Finding Beauty in Ugly

As always, something has been on my mind lately. I don’t quite know how to put it into words yet, so I’m gonna use an analogy.

My chosen analogy is not only a personal idol, but the master of analogies himself: none other than Kendrick Lamar.

In this day and age, I believe it is a crime to talk about hip-hop and not talk about Kendrick Lamar. But that’s beside the point. There are too many reasons to love Kendrick, all of which can be great lessons for the rest of us, and all of which touch on this thing that’s been bothering me.

For one, he hates being labeled as a rapper, shooting for titles such as storyteller or poet instead.

There’s no debating that Kendrick resurrected hip-hop from it’s grave beside Tupac. There are hundreds, if not thousands, of hip hop musicians with the ability to share similar experiences of being raised in neighborhoods plagues by gangs. Sure, maybe other rappers don’t have the same linguistic talent or creativity behind their rhymes, but that is not what distinguishes Kendrick the most.

Rather, it’s his ability to separate himself altogether from these rappers who’ve earned their stigma of offensive and dramatic artists advertising materialism, infidelity, and drug abuse. If H.O.C. didn’t slam it in our heads that Kendrick doesn’t smoke, Good Kid, M.A.A.D City had to have. Bottom line: being a rapper is putting up a front, or molding your art into a Prada mask that’ll hide you and anyone else from those dark eyes staring back at you in the mirror.

So that’s what makes Kendrick different… he wakes up, looks in the mirror, and gets to know himself a little better each day. And most important, he’s not afraid to tell the whole world who he is. Now Kendrick’s a millionaire, and not because he’s forever a stand-up dude. Kendrick writes about robbing, killing, disrespecting women, alcoholism, addiction, selling drugs, and gang violence.

But we love him, right? Yes! We love him because he’s represents the reality that we’re all too afraid to see in ourselves. He represents us. So even though on the surface, we may not all look the same, be from the same neighborhood, or have had the same experiences… Kendrick’s messages go beyond those irrelevant distinctions. Kendrick’s messages address the deeper, darker shades of human nature and social oppression that are present within us all.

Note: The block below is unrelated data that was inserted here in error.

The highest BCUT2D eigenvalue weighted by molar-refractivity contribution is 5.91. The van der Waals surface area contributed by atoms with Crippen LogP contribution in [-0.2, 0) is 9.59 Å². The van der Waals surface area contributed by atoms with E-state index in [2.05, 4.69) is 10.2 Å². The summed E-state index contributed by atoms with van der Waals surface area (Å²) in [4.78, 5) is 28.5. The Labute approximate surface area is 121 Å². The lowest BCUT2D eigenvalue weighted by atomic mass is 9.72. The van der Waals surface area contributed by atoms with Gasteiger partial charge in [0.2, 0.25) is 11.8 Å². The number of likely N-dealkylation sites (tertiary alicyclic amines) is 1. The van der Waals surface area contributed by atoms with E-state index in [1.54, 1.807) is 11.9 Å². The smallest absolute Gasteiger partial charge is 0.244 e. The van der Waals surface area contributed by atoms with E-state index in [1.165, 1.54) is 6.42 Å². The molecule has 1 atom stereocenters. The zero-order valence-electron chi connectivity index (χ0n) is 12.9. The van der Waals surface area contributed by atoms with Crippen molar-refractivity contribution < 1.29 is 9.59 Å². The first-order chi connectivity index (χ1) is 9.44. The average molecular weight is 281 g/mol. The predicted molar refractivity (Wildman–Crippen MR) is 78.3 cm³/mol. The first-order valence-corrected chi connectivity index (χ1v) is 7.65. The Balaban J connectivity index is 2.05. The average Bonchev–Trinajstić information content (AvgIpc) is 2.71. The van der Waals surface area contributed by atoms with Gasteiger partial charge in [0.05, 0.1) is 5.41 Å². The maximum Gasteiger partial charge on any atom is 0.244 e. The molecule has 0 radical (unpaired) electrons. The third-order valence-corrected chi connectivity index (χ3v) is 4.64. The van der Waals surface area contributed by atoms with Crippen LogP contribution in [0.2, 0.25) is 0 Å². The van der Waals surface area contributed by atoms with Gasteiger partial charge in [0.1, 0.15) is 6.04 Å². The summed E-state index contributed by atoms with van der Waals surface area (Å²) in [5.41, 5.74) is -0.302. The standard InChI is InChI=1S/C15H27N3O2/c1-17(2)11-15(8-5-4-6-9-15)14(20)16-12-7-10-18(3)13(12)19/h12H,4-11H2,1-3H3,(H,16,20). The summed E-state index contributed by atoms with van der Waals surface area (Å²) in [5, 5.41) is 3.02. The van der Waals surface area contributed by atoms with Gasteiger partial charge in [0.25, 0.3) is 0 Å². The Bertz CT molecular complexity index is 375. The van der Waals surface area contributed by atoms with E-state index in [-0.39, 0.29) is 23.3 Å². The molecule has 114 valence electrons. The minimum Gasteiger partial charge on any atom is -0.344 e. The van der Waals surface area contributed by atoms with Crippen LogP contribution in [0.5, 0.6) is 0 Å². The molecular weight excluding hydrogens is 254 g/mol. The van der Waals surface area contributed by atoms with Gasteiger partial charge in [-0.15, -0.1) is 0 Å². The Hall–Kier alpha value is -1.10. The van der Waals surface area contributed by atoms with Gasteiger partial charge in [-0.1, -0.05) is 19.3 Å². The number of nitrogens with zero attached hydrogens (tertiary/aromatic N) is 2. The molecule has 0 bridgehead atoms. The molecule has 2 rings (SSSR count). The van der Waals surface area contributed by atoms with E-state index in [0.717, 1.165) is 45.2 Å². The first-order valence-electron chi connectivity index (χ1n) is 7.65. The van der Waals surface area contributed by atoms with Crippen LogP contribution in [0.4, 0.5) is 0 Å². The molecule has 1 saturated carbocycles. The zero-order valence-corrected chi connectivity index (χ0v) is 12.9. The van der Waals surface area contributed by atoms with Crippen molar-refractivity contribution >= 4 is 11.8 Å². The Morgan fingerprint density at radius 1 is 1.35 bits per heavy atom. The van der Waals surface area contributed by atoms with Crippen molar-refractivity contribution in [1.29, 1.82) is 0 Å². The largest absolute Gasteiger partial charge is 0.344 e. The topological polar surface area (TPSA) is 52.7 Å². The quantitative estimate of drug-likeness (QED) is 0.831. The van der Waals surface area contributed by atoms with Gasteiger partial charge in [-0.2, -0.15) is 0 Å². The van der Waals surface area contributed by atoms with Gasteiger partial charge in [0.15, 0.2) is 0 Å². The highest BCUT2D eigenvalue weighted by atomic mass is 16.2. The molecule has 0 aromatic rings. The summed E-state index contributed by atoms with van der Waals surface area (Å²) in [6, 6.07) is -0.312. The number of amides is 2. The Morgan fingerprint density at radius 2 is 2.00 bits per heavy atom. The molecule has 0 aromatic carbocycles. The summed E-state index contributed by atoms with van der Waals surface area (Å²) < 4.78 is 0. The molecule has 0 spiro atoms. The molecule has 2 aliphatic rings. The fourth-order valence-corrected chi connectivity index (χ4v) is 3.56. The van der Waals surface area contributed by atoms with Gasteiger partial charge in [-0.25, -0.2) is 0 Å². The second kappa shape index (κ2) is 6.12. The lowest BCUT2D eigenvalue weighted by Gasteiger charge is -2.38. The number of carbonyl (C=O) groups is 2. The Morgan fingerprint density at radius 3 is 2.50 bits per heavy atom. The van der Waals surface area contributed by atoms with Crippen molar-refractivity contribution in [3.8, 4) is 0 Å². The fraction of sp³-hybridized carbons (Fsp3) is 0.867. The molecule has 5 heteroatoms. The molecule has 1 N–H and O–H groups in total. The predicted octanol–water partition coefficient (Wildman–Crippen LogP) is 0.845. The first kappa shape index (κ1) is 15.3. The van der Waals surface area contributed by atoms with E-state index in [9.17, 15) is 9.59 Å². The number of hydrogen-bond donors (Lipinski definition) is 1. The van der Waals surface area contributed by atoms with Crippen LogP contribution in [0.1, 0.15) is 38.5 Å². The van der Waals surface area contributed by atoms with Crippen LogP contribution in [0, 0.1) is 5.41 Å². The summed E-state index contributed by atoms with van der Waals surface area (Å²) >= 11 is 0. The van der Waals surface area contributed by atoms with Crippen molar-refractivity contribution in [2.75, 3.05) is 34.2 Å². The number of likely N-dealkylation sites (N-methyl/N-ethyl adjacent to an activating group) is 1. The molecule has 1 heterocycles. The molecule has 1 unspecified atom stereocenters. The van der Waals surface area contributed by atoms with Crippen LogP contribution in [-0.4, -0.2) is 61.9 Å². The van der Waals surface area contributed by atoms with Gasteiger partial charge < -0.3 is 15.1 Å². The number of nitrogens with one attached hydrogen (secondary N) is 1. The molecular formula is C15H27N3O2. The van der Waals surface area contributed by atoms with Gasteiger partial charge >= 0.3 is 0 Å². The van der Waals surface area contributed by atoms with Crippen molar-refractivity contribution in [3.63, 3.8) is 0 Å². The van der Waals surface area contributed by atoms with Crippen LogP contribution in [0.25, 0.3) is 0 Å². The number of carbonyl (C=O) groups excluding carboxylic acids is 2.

Ab-Soul invites us, in the beautifully crafted mix tape known as Section.80, to recognize those hidden colors in the mirror. He asks us, “What’s your life about? Enlighten me.”

Kendrick inspires us to look in the mirror, to stare our flaws in the face with love in our eyes, and only then, to truly take control of our lives and our society.

To me, the ever-present curses in Kendrick’s lyrics represent the flaws in each of us and in the society we’ve constructed. This life isn’t pretty; in fact, it’s pretty dirty. The same mask that hides your inner reality, clouds the physical one. You can’t open your eyes and avoid sights of oppression, poverty and prejudice. So once you take off that mask and stop rolling your eyes at the occasional F-bomb, you can appreciate the truth and beauty in Kendrick’s art as a reflection of the truth and beauty in this world. And, just maybe, after all of that, you can appreciate the true beauty underneath your own mask.

Why do I love Kendrick? He sees beauty in the ugly.

So here’s the thing that bothers me… what must it say about our culture, that it takes such a courageous man to simply invite us to be ourselves? Why is it so difficult to get to know yourself and, God forbid, like yourself? When did this concept of being “real” or “fake” become a thing? And why are people so afraid that others won’t like them exactly the way they are?

These questions are unanswerable, but just by asking them I have started to remove my own mask. Today, I can look in the mirror and proudly say I’m unafraid of the shades of grey looking back at me.

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